#473100
stephanie plumb
Baroness - Annual
Registered On: November 17, 2018
Topics: 146
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Hi Clara,  Yes I have considered that possibility. It’s a risk I accept. But there are some things that mitigate the risk:-

1.  She is a Cockapoo of a very common colour,  and there are lots and lots of those around here.

2.  The heath/woods are 3 miles away and the local dog-walkers where I live do not tend to go there regularly, they are spoilt for choice closer to home.

3. Locally – within 2 minutes walk there are 2  large open sites/woods that the locals frequent daily, and a new “forest” within walking distance, and a pedestrian “lane” that connects them and a number of footpaths all together. We live right on the edge of town adjacent to the open countryside.

4.  I keep a weather eye open for anyone I recognise. I have found it quite easy to pick out someone I know even at 400 yards or more.

5.  I know the area as intimately as I know my intimates!  I know every trail/path/hiding place/escape route/vantage point/bush and tree. I can disappear in seconds.  She is off lead but sticks fairly close by  –  separation anxiety is a known Cockapoo trait – if I move off she always follows.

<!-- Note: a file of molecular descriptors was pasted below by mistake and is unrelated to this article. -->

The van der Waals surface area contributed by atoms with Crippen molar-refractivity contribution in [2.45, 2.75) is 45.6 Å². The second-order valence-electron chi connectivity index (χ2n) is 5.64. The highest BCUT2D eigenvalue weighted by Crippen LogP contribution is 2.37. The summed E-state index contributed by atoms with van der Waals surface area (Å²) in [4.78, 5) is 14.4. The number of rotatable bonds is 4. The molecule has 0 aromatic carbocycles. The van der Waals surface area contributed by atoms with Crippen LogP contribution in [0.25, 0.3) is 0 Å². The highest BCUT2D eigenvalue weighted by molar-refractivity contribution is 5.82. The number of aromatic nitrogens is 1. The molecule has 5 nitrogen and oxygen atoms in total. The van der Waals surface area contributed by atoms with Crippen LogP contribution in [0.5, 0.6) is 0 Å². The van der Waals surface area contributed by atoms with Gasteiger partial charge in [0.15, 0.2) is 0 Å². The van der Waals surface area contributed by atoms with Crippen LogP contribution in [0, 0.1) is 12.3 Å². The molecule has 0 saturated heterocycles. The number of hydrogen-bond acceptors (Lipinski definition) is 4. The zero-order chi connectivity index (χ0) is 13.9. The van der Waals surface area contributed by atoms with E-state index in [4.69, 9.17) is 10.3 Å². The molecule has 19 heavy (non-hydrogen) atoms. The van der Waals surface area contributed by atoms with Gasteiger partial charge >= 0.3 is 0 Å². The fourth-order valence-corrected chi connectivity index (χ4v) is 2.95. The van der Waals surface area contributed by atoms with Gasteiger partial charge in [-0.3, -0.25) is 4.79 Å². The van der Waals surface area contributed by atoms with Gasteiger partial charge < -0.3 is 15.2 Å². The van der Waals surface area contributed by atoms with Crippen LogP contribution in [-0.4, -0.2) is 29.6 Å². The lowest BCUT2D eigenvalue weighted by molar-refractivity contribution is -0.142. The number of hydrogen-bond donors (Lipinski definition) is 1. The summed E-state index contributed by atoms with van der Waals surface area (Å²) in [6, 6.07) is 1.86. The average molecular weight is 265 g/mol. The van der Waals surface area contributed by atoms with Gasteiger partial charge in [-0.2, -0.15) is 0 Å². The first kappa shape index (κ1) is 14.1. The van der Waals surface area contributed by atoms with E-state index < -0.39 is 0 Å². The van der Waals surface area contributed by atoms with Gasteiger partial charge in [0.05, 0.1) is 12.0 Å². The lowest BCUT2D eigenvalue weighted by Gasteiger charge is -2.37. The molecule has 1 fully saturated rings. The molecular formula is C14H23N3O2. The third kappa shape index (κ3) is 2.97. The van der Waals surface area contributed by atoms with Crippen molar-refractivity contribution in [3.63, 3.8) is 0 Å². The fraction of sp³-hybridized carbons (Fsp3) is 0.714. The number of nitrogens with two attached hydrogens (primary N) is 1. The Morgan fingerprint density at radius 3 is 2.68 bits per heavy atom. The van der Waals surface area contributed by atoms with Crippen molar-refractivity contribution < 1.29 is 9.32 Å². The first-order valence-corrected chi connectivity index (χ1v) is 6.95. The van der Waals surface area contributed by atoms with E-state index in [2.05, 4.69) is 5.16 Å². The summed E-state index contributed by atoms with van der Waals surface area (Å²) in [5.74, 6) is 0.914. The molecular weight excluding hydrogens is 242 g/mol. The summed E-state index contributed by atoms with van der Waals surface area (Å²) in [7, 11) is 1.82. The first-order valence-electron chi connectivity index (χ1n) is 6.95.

6.  I assume they might think they recognise the dog, but they wouldn’t associate her with a woman they don’t know!   I mostly rely on this to keep from being made.

7.  People are generally not interested in me walking my dog.  They are either walking their own dog(s) – and so keeping an eye on them, jogging, cycling, or horse riding, and minding their own business.

8.  I mostly go out earlyish  – around 08:00 – and there are less people around (the locals are walking doggie closer to home before work or the school run etc.)

My next door neighbour out on his bike shot past us once and didn’t make us.  I am quite happy that the risk is very small, and the benefits far outweigh this very small risk.

I guess if you have two or more dogs you are more conspicuous.

Just another woman walking her dog, Stephanie.

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